On October 14, the European Commission issued a Communication describing the European Union’s “Chemicals Strategy for Sustainability Towards a Toxic-Free Environment,” as part of the EU Green Deal. The strategy is designed to be the foundation for the most significant update to Europe’s chemical regulations in more than a decade.
The Endocrine Society has advocated for prioritization of endocrine-disrupting chemicals (EDCs) in the strategy, and we are pleased to report that the strategy includes many key measures advocated by the Endocrine Society to protect the public and the environment from endocrine-disrupting chemicals (EDCs). These include:
• committing to a hazard-based approach to identify EDCs, including strict measures to prevent them from being used in consumer products;
• calling for stricter data requirements for EDCs across legislation and accelerating the development and adoption of better test methods in line with scientific knowledge;
• committing to introducing provisions for evaluating unintentional mixtures to assess how best to address combination effects in the future;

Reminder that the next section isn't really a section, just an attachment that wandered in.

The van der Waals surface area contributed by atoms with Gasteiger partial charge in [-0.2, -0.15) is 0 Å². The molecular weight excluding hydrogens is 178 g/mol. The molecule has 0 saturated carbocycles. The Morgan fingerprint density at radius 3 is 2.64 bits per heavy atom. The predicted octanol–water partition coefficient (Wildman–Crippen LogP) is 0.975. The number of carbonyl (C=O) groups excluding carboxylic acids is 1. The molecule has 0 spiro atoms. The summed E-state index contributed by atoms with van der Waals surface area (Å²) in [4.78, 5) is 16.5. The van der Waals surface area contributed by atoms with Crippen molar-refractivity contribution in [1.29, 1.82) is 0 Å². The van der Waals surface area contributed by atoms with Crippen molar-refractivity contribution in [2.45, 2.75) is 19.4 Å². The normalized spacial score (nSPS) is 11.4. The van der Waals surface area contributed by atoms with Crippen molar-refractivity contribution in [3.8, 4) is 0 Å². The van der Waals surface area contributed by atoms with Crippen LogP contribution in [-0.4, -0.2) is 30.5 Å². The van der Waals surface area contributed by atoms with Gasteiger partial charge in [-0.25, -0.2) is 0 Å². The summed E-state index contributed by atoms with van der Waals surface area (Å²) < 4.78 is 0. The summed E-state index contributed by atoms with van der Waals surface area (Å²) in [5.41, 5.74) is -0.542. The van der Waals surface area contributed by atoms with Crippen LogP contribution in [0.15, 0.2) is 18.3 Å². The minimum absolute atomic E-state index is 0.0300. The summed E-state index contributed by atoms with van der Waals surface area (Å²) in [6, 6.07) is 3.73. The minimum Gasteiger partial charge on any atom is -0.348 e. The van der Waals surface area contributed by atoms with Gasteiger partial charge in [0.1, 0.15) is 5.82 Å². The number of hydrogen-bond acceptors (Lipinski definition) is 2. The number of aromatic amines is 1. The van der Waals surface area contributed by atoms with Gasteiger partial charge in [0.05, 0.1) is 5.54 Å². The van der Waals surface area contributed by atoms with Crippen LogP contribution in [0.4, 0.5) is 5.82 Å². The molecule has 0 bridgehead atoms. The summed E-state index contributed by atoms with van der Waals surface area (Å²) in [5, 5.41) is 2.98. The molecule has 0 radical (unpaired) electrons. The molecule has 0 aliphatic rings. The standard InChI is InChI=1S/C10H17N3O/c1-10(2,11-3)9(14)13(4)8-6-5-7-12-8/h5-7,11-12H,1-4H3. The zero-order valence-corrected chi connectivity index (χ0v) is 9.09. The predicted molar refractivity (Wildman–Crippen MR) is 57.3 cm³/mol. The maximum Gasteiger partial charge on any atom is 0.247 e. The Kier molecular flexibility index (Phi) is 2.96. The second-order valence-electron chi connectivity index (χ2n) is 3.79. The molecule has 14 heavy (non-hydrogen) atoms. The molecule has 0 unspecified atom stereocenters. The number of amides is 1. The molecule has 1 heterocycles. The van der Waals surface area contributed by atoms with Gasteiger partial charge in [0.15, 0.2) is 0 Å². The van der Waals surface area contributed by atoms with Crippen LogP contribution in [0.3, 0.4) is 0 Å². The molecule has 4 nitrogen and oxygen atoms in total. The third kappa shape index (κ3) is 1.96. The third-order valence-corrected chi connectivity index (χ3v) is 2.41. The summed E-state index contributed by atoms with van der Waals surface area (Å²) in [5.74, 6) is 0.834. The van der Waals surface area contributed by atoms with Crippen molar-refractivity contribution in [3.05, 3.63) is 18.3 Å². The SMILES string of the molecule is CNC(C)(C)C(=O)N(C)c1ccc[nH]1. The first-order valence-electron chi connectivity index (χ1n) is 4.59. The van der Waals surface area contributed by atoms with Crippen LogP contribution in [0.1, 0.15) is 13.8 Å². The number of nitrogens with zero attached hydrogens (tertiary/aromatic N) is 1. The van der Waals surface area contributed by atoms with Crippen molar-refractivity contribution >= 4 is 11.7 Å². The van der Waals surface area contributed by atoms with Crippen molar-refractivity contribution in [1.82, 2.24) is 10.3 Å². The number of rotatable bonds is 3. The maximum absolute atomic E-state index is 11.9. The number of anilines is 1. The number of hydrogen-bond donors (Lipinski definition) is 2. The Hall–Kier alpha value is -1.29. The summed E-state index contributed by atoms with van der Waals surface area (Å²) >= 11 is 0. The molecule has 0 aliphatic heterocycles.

• prioritizing control measures for poly- and perfluoroalkyl substances (PFAS) and to address them with a group approach; and
• calling for introducing EDCs as substances of very high concern under REACH and in CLP legislation.
The strategy reflects our input and consistent pressure to policy makers in the EU, led by the Endocrine Society’s EU EDC Task Force, chaired by Professor Barbara Demeneix, which was instrumental in achieving these important results. Members of the Task Force participated in high-level meetings with the European Commissioner for Health and the Commissioner for the Environment, as well as meetings with Commission staff and members of the European Parliament. We also wrote directly to executive vice-president Frans Timmermans in collaboration with a group of international scientific societies to share our public-health focused positions.
The communication represents an important and positive first step towards concrete legislative actions; however, additional details remain to be determined and the expertise of Endocrine Society members will continue to be important as the Commission and other policy-making bodies in the EU work towards implementation of the strategy. Be on the lookout for additional opportunities to weigh in and ensure that your voice is heard as we continue to educate policy makers around the world about EDCs and how science-based regulatory controls can improve public health.